An entire folder of “Decorative Technique” instruments


I would have liked to have seen more FX instruments as well as a legato muted trumpet.

There is a very nice set of articulations in the library. This sample set is fairly extensive but I would have liked to have seen more FX instruments as well as a legato muted trumpet. Other than that, unless you’re looking for something really out there I have a feeling that this library will deliver for most professional composers.


Extensive Articulations separated in the “Other patches” & “Decortive Techniques” folder

The stand out is the sound of this library. Spitfire Symphonic Brass comes with 3 mic positions. A close, a tree and an ambient mic. The samples were captured in Air Lyndhurst Hall which I think sounds incredible. Many have said they think it can sound a “a bit thick” at times but the mic options let you have some control. On the PRO side, the sound will blend beautifully with Spitfires other orchestral libraries as they were also recorded in the same hall. On the CON side, those who are strictly looking to use dry, close mic samples will have trouble as there is a noticeable bit of tail even in the close mic as the sound of the hall rings on.


Easy Mix on front of the interface allows a Close to Far fader for easy “mixing”

Versions of the library come with an easy mix option which I have become a huge fan of. It is “easy” to get a great sound by balancing between the “Close” and “Far” sample playback.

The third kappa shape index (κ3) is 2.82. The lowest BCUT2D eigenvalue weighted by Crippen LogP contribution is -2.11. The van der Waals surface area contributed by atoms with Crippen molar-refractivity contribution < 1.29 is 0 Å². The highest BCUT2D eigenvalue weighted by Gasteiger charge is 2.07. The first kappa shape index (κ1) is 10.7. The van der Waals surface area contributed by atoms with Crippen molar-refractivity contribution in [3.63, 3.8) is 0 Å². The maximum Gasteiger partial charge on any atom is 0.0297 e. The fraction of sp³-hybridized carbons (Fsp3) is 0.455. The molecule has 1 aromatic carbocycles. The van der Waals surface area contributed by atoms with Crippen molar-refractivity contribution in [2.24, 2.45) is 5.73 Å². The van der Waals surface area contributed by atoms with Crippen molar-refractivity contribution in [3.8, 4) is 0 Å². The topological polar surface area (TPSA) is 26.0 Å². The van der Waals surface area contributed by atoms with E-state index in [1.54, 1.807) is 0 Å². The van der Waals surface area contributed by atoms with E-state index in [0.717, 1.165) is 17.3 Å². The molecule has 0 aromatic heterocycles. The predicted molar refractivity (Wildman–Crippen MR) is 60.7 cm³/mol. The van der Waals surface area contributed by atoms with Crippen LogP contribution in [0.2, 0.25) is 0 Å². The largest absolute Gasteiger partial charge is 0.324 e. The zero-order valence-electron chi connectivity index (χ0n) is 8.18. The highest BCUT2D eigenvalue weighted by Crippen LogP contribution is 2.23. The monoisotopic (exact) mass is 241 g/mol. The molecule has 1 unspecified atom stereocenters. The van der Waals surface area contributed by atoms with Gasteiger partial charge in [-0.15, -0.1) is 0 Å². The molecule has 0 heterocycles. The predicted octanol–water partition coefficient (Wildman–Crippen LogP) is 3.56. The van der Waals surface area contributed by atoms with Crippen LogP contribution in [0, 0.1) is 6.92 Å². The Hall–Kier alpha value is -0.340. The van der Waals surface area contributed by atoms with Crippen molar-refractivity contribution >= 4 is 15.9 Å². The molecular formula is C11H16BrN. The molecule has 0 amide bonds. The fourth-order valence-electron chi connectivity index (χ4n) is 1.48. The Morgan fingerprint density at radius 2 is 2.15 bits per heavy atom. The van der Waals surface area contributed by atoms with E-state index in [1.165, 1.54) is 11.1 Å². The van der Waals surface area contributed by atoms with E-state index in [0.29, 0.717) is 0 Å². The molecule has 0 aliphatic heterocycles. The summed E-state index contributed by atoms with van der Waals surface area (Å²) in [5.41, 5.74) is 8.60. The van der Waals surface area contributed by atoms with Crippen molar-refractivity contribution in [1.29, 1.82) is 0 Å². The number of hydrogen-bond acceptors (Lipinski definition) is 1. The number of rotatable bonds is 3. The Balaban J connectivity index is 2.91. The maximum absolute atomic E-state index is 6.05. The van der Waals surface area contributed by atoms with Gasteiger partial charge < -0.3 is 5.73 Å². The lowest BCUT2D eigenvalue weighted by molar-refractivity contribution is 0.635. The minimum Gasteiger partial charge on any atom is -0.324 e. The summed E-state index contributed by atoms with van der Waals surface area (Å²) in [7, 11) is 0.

I have to say this library is great for orchestrators who need to create high-quality mock-ups as the demos (below) really show off what you can do with the sample set.

As with many of the Spitfire libraries, I always feel like they capture the subtle and intimacy of each section and don’t try to get that unnatural “hyped-and-epic” sound so many developers seem to go for nowadays. I have also read a few critics of Spitfires orchestral libraries commenting on the dynamic falling short of the desired intensity. For my two cents, this is one of the best sounding brass libraries around because it sounds so real. The quality of the playback sounds like an amazing brass group in a great sounding hall. This kind of criticism I have read online I personally dismiss as “hyper-brass” bias – when one listens to too many trailer cues and not enough real live orchestra.

All the criticism I read online I personally dismiss as “hyper-brass” bais – – when one listens to too many trailer cues and not enough real live orchestra.